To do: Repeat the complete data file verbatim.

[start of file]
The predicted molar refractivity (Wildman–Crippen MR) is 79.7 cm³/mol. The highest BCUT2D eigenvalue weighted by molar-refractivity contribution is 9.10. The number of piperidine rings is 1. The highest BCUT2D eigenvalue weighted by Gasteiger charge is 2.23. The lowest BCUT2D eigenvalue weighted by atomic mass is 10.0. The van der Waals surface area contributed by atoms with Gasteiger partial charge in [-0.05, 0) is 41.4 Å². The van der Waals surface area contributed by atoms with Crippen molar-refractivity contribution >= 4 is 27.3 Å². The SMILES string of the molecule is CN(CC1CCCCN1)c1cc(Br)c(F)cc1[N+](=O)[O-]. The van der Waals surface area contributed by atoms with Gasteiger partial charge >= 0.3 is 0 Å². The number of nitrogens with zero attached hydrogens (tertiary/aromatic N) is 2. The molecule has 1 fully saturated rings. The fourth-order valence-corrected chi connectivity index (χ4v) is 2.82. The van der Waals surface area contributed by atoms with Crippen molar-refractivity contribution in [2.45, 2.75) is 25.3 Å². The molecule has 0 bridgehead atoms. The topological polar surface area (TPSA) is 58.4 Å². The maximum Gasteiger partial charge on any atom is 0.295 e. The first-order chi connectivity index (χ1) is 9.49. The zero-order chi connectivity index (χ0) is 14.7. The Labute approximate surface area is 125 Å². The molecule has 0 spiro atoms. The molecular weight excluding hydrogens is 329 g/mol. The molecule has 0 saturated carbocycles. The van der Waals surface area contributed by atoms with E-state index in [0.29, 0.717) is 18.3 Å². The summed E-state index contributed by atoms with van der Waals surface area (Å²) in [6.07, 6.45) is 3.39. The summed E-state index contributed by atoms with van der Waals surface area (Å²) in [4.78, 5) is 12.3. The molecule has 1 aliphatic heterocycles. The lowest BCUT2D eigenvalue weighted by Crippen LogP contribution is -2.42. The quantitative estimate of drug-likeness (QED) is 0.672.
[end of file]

The predicted molar refractivity (Wildman–Crippen MR) is 79.7 cm³/mol. The highest BCUT2D eigenvalue weighted by molar-refractivity contribution is 9.10. The number of piperidine rings is 1. The highest BCUT2D eigenvalue weighted by Gasteiger charge is 2.23. The lowest BCUT2D eigenvalue weighted by atomic mass is 10.0. The van der Waals surface area contributed by atoms with Gasteiger partial charge in [-0.05, 0) is 41.4 Å². The van der Waals surface area contributed by atoms with Crippen molar-refractivity contribution >= 4 is 27.3 Å². The SMILES string of the molecule is CN(CC1CCCCN1)c1cc(Br)c(F)cc1[N+](=O)[O-]. The van der Waals surface area contributed by atoms with Gasteiger partial charge >= 0.3 is 0 Å². The number of nitrogens with zero attached hydrogens (tertiary/aromatic N) is 2. The molecule has 1 fully saturated rings. The fourth-order valence-corrected chi connectivity index (χ4v) is 2.82. The van der Waals surface area contributed by atoms with Crippen molar-refractivity contribution in [2.45, 2.75) is 25.3 Å². The molecule has 0 bridgehead atoms. The topological polar surface area (TPSA) is 58.4 Å². The maximum Gasteiger partial charge on any atom is 0.295 e. The first-order chi connectivity index (χ1) is 9.49. The zero-order chi connectivity index (χ0) is 14.7. The Labute approximate surface area is 125 Å². The molecule has 0 spiro atoms. The molecular weight excluding hydrogens is 329 g/mol. The molecule has 0 saturated carbocycles. The van der Waals surface area contributed by atoms with E-state index in [0.29, 0.717) is 18.3 Å². The summed E-state index contributed by atoms with van der Waals surface area (Å²) in [6.07, 6.45) is 3.39. The summed E-state index contributed by atoms with van der Waals surface area (Å²) in [4.78, 5) is 12.3. The molecule has 1 aliphatic heterocycles. The lowest BCUT2D eigenvalue weighted by Crippen LogP contribution is -2.42. The quantitative estimate of drug-likeness (QED) is 0.672.